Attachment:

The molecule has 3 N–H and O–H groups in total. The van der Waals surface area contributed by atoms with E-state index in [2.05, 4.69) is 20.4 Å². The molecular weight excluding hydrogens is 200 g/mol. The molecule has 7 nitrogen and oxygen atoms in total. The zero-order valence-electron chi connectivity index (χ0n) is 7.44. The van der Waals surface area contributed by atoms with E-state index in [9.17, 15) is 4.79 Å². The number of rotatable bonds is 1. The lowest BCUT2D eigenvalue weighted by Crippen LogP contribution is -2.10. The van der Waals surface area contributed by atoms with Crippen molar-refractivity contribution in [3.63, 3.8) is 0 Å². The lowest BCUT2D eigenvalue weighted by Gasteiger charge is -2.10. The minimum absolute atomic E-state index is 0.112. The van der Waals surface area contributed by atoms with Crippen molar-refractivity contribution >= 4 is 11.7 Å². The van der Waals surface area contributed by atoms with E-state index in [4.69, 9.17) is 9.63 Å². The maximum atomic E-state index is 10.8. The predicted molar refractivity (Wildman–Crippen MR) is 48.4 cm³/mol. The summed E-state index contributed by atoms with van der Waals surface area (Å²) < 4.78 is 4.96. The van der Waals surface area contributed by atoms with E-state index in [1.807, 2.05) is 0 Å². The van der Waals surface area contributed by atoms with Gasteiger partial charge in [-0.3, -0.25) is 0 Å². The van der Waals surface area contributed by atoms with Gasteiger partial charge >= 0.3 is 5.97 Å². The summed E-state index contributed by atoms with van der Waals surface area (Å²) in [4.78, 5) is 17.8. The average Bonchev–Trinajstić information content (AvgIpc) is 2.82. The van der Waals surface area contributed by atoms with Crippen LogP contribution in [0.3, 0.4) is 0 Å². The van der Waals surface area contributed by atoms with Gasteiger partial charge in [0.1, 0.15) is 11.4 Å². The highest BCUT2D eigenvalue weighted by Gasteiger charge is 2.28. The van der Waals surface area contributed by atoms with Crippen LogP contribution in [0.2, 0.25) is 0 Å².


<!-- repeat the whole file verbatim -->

The molecule has 3 N–H and O–H groups in total. The van der Waals surface area contributed by atoms with E-state index in [2.05, 4.69) is 20.4 Å². The molecular weight excluding hydrogens is 200 g/mol. The molecule has 7 nitrogen and oxygen atoms in total. The zero-order valence-electron chi connectivity index (χ0n) is 7.44. The van der Waals surface area contributed by atoms with E-state index in [9.17, 15) is 4.79 Å². The number of rotatable bonds is 1. The lowest BCUT2D eigenvalue weighted by Crippen LogP contribution is -2.10. The van der Waals surface area contributed by atoms with Crippen molar-refractivity contribution in [3.63, 3.8) is 0 Å². The lowest BCUT2D eigenvalue weighted by Gasteiger charge is -2.10. The minimum absolute atomic E-state index is 0.112. The van der Waals surface area contributed by atoms with Crippen molar-refractivity contribution >= 4 is 11.7 Å². The van der Waals surface area contributed by atoms with E-state index in [4.69, 9.17) is 9.63 Å². The maximum atomic E-state index is 10.8. The predicted molar refractivity (Wildman–Crippen MR) is 48.4 cm³/mol. The summed E-state index contributed by atoms with van der Waals surface area (Å²) < 4.78 is 4.96. The van der Waals surface area contributed by atoms with E-state index in [1.807, 2.05) is 0 Å². The van der Waals surface area contributed by atoms with Gasteiger partial charge in [-0.3, -0.25) is 0 Å². The van der Waals surface area contributed by atoms with Gasteiger partial charge >= 0.3 is 5.97 Å². The summed E-state index contributed by atoms with van der Waals surface area (Å²) in [4.78, 5) is 17.8. The average Bonchev–Trinajstić information content (AvgIpc) is 2.82. The van der Waals surface area contributed by atoms with Crippen LogP contribution in [0.3, 0.4) is 0 Å². The van der Waals surface area contributed by atoms with Gasteiger partial charge in [0.1, 0.15) is 11.4 Å². The highest BCUT2D eigenvalue weighted by Gasteiger charge is 2.28. The van der Waals surface area contributed by atoms with Crippen LogP contribution in [0.2, 0.25) is 0 Å².